Each database can generally be viewed as a collection of objects, such as a set of logical tables, containing data fitted into predefined categories. A “table” is one representation of a data object, and may be used herein to simplify the conceptual description of objects and custom objects. It should be understood that “table” and “object” may be used interchangeably herein. Each table generally contains one or more data categories logically arranged as columns or fields in a viewable schema. Each row or record of a table contains an instance of data for each category defined by the fields. For example, a CRM database may include a table that describes a customer with fields for basic contact information such as name, address, phone number, fax number, etc. Another table might describe a purchase order, including fields for information such as customer, product, sale price, date, etc. In some multi-tenant database systems, standard entity tables might be provided for use by all tenants. For CRM database applications, such standard entities might include tables for Account, Contact, Lead, and Opportunity data, each containing pre-defined fields. It should be understood that the word “entity” may also be used interchangeably herein with “object” and “table”.
In some multi-tenant database systems, tenants may be allowed to create and store custom objects, or they may be allowed to customize standard entities or objects, for example by creating custom fields for standard objects, including custom index fields. U.S. patent application Ser. No. 10/817,161, filed Apr. 2, 2004, entitled “Custom Entities and Fields in a Multi-Tenant Database System”, and which is hereby incorporated herein by reference, teaches systems and methods for creating custom objects as well as customizing standard objects in a multi-tenant database system. In certain embodiments, for example, all custom entity data rows are stored in a single multi-tenant physical table, which may contain multiple logical tables per organization. It is transparent to customers that their multiple “tables” are in fact stored in one large table or that their data may be stored in the same table as the data of other customers.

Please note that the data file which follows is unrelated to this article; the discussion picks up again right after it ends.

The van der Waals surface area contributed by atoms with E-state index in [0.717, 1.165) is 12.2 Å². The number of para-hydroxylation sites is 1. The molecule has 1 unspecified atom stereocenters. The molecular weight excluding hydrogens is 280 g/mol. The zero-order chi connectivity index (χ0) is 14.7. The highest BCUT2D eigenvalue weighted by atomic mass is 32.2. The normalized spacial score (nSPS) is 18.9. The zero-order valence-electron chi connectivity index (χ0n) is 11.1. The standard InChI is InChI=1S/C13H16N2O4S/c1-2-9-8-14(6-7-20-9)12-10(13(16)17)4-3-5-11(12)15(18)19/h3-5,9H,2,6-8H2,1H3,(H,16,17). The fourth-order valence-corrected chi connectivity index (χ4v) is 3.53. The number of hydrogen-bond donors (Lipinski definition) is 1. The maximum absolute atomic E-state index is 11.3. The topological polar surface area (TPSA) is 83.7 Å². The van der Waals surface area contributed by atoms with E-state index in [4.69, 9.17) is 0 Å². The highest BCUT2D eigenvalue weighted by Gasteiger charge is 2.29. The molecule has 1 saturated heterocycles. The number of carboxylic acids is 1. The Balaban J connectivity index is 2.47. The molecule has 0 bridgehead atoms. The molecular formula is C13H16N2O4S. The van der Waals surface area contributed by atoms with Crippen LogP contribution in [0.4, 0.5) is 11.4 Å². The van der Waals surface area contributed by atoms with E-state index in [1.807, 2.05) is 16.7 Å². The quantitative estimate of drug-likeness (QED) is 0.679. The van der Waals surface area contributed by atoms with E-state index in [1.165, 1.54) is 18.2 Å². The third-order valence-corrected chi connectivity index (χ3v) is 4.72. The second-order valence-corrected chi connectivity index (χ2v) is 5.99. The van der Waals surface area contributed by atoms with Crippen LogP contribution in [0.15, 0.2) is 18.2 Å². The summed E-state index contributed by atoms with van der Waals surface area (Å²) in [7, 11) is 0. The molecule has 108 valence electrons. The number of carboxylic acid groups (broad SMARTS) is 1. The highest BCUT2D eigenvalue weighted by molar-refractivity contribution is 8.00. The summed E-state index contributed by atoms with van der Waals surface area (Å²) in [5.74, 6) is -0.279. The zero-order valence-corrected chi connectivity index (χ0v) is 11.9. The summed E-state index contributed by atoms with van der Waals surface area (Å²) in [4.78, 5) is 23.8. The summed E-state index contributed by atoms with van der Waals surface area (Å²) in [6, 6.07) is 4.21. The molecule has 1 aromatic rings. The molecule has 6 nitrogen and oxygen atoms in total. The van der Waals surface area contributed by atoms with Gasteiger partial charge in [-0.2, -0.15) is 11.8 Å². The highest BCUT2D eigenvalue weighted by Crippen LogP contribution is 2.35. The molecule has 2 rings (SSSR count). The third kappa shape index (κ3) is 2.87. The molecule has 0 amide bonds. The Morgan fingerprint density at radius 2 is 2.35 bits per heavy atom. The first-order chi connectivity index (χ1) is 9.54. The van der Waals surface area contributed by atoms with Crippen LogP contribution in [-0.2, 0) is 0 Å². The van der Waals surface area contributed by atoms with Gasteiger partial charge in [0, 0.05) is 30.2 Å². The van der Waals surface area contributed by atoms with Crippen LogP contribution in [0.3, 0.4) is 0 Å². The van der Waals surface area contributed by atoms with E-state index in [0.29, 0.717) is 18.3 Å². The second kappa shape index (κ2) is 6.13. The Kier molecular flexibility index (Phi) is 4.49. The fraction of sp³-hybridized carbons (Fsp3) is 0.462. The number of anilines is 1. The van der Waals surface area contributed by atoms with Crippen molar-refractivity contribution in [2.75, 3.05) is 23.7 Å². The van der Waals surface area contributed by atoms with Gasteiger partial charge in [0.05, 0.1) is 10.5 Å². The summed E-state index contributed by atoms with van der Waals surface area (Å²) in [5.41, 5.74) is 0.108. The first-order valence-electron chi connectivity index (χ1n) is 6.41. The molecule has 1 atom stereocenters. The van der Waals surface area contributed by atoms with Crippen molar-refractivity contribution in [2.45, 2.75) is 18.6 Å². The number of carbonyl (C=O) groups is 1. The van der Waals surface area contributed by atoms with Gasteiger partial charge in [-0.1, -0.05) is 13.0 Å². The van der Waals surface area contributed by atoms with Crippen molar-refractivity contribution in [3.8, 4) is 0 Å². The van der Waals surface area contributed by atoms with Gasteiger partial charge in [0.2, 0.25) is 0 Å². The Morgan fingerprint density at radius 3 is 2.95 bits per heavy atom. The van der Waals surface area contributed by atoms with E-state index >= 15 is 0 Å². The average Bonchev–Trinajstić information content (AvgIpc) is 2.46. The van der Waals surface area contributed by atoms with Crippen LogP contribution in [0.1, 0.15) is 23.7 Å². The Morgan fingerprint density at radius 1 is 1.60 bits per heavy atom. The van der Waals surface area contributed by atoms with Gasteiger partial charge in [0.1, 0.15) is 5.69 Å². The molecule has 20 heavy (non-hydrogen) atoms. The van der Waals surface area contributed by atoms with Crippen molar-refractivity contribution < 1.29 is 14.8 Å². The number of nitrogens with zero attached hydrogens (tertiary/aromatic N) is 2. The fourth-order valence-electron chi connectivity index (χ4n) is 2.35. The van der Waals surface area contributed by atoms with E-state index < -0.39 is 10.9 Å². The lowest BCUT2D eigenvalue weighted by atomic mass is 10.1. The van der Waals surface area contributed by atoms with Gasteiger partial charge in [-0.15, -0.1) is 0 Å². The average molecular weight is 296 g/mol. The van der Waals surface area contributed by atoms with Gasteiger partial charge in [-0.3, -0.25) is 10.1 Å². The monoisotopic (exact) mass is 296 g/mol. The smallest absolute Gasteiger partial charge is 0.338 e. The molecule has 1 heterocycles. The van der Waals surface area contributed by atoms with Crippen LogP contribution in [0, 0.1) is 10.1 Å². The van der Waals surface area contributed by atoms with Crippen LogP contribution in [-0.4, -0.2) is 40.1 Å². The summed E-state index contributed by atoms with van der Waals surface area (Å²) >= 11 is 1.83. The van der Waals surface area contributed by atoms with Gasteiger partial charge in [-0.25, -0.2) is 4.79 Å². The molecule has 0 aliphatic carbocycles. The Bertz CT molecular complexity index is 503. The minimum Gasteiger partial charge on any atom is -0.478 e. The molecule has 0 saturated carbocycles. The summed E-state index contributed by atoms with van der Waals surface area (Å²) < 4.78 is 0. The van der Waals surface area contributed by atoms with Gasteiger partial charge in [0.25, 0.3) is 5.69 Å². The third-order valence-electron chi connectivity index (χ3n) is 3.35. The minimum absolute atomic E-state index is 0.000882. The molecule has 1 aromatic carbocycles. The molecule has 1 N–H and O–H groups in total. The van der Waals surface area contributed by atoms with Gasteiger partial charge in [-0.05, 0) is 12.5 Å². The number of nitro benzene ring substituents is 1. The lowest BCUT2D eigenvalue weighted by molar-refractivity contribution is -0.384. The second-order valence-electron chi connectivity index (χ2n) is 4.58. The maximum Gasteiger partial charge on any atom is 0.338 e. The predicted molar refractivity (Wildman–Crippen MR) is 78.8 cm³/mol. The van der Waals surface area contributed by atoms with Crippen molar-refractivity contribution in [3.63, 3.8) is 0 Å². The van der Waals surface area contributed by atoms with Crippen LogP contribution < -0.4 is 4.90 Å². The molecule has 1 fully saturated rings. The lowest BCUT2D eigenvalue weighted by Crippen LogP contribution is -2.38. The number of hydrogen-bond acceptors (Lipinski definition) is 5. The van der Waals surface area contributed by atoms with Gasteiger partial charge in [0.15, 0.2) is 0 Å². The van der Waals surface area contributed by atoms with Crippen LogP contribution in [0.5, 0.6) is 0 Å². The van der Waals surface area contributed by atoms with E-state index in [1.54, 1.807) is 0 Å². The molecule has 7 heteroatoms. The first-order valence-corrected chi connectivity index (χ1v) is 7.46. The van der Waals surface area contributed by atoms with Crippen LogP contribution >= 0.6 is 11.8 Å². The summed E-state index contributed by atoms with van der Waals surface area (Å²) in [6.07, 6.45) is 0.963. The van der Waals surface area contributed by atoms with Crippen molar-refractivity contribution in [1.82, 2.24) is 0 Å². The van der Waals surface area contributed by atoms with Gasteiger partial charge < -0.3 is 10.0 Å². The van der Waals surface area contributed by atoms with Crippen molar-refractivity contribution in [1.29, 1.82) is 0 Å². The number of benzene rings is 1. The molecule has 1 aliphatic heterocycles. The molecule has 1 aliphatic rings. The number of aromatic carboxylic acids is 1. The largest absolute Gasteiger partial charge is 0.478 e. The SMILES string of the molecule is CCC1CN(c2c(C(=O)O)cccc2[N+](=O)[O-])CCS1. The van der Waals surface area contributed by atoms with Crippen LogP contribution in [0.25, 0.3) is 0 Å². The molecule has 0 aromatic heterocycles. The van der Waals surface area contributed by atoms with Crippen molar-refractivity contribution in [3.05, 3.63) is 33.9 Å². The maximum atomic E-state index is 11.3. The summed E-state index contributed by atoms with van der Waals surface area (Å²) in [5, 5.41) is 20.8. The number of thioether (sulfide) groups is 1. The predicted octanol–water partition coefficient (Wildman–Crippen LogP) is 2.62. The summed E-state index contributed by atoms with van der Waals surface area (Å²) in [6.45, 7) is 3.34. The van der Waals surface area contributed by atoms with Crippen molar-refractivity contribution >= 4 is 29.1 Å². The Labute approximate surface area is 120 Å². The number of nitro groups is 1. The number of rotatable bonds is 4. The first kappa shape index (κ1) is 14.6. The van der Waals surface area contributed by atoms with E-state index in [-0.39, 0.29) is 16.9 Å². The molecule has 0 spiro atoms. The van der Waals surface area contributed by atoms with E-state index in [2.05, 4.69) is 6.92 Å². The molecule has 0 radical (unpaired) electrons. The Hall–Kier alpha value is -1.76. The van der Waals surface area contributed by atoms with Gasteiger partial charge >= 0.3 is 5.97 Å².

Any of the above embodiments may be used alone or together with one another in any combination. Embodiments encompassed within this specification may also include embodiments that are only partially mentioned or alluded to or are not mentioned or alluded to at all in this brief summary or in the abstract. Although various embodiments may have been motivated by various deficiencies with the prior art, which may be discussed or alluded to in one or more places in the specification, the embodiments do not necessarily address any of these deficiencies. In other words, different embodiments may address different deficiencies that may be discussed in the specification. Some embodiments may only partially address some deficiencies or just one deficiency that may be discussed in the specification, and some embodiments may not address any of these deficiencies.
While one or more implementations have been described by way of example and in terms of the specific embodiments, it is to be understood that one or more implementations are not limited to the disclosed embodiments. To the contrary, it is intended to cover various modifications and similar arrangements as would be apparent to those skilled in the art. Therefore, the scope of the appended claims should be accorded the broadest interpretation so as to encompass all such modifications and similar arrangements. It is to be understood that the above description is intended to be illustrative, and not restrictive.